UCLA celebrates at the ESPYS with gymnast Katelyn Ohashi taking home 2 awards
Former UCLA gymnast Katelyn Ohashi’s Jan. 12 floor routine in Anaheim landed two ESPY Awards on Wednesday night. She took home Best Viral Sports Moment, as well as Best Play, which was seeded fifth in a bracket of 16. (Amy Dixon/Daily Bruin senior staff)
By Jason Maikis
July 10, 2019 7:59 p.m.
This post was updated July 11 at 2:47 p.m.
Katelyn Ohashi’s viral floor routine earned 117 million views, a perfect 10 and now, two ESPYS.
The former UCLA gymnast’s Jan. 12 floor routine secured two awards at the 2019 ESPYS on Wednesday night at the Microsoft Theater in Los Angeles. Her performance bested a diving track athlete, a 7-year-old sprinter and a baseball-playing nun for Best Viral Sports Moment before taking home the award for Best Play later in the night.
“Not very many women took home awards last night,” Ohashi said. “It’s great to see how my routine was noticed by the people. I was talking before about beating Kawhi Leonard, an athlete I’ve looked up to for such a long time – it’s just crazy.”
Ohashi’s routine was the No. 5 seed in the Best Play fan vote bracket, and it took down a Texas A&M track and field photo finish – as well as a Wayne Rooney game-winning tackle and assist – to become a finalist. On Wednesday, Ohashi beat out a 99-yard touchdown, a series-winning buzzer-beater and a walk-off hook-and-ladder.
As her acceptance speech for Best Play, Ohashi recited a rhyming, spoken-word poem in the spirit of her upcoming book.
“I definitely want to continue doing speaking engagements,” Ohashi said. “I have an all-activism, poetry book coming out soon, too. I love inspiring people by speaking and writing.”
UCLA softball rising redshirt senior Rachel Garcia was nominated for Best College Athlete, but the honor ultimately went to Duke men’s basketball forward Zion Williamson.
Rising junior utility Kinsley Washington’s championship-clinching walk-off was one of the 16 other moments nominated for Best Play, but it was eliminated from contention prior to Wednesday night’s show.
Washington said the stage is larger than ever for women to be front and center in sports.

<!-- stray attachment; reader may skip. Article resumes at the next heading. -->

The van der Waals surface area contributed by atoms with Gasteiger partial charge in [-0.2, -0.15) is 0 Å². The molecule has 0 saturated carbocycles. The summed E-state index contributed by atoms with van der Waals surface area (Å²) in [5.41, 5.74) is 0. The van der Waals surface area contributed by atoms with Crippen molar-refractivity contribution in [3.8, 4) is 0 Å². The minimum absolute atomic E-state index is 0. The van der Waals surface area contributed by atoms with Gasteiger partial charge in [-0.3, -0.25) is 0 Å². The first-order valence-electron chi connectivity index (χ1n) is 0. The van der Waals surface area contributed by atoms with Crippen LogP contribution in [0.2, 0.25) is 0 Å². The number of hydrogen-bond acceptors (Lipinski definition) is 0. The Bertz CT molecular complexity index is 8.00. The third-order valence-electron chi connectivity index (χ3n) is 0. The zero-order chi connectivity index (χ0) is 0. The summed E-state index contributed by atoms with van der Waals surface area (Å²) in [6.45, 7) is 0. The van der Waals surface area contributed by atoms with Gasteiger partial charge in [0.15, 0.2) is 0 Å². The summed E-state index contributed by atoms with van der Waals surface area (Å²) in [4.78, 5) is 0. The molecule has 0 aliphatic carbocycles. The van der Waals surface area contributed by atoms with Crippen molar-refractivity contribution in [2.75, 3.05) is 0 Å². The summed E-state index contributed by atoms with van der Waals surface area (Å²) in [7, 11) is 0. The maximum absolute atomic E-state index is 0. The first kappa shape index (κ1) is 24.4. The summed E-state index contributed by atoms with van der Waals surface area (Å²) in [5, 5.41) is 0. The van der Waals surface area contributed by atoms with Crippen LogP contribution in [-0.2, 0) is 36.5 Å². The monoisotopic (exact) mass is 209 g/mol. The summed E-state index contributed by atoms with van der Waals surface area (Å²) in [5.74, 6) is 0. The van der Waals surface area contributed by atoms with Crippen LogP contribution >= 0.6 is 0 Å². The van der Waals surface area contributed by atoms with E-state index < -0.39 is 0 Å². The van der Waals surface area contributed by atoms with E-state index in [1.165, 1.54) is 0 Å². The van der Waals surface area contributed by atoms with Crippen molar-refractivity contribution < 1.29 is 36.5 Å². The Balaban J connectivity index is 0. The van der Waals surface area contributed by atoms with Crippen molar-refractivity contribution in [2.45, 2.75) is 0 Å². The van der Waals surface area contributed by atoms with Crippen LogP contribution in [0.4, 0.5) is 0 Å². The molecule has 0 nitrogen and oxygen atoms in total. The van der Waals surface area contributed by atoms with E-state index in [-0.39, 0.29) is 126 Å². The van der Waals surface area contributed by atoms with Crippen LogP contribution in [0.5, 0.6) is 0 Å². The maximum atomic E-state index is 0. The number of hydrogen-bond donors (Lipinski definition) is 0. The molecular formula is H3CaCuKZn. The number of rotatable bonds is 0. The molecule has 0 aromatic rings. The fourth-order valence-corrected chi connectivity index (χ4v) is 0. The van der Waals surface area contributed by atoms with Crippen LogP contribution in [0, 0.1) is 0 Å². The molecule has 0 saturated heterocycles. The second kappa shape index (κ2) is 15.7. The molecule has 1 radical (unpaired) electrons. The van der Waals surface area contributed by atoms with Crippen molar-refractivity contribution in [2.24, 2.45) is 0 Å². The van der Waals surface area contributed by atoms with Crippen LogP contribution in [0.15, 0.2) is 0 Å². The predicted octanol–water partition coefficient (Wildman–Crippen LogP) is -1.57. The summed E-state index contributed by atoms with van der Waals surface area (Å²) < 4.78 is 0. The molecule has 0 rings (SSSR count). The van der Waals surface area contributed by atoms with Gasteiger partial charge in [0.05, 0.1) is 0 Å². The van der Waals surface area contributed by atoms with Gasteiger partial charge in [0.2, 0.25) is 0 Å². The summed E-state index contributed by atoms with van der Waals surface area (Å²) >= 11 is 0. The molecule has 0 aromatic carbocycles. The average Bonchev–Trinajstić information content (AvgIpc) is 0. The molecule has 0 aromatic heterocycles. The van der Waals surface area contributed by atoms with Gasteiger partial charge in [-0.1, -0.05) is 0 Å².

“It’s great to see the ESPYS recognizing female athletes’ accomplishments throughout their seasons and careers,” Washington said. “Especially with what the (U.S.) Women’s (Soccer) National Team is doing winning the World Cup – how they’re advocating for equal pay, fighting for what they believe in – it’s really inspiring for female athletes everywhere.”
Ohashi said having three female athletes representing UCLA was special because of the greater visibility it gave women’s athletics, but pointed out Garcia’s loss as an example of how much ground there is still left to cover.
“Women in sports are so overlooked,” Ohashi said. “You could even tell with some of the ESPYS nominations, seeing the voting percentages on Twitter for Best College Athlete on Twitter for (Garcia) at 7% versus players like (Williamson) and (Kyler Murray) getting 60 and 30%.”
Garcia turned in a 29-1 record and 1.14 ERA from the circle – along with a .343 average and 11 home runs at the dish – in her redshirt junior season. She also took home the Women’s College World Series Most Outstanding Player award after pitching in every game and launching a 10th-inning walk-off home run to send the Bruins to the finals.
Between her regular season, postseason and intersport accolades, Garcia said the past few months have been a whirlwind.
“All of it is crazy because I really haven’t had time to take anything in,” Garcia said. “I’m just so thankful for all softball has given me – representing UCLA and Team USA – and now this.”
City of stars
The trio of women weren’t the only Bruins at the ESPYS, however.
Just hours after the USWNT wrapped up its Women’s World Cup championship parade through Manhattan, the team – featuring former Bruins Mallory Pugh, Samantha Mewis, Abby Dahlkemper and coach Jill Ellis – made it to the ESPYS in time to win Best Team.
At the preceding red carpet, former UCLA men’s basketball big man Bill Walton praised Bill Russell, who received the Arthur Ashe Courage Award – named after the UCLA alumnus and International Tennis Hall of Famer.
Washington said Tuesday she was excited to witness moments like those first hand.
“One of the things I am looking forward to most is seeing the athletes,” Washington said. “The athletes that are always on TV all the time, seeing them in-person and interacting will be awesome. I really can’t wait to just be there and have fun.”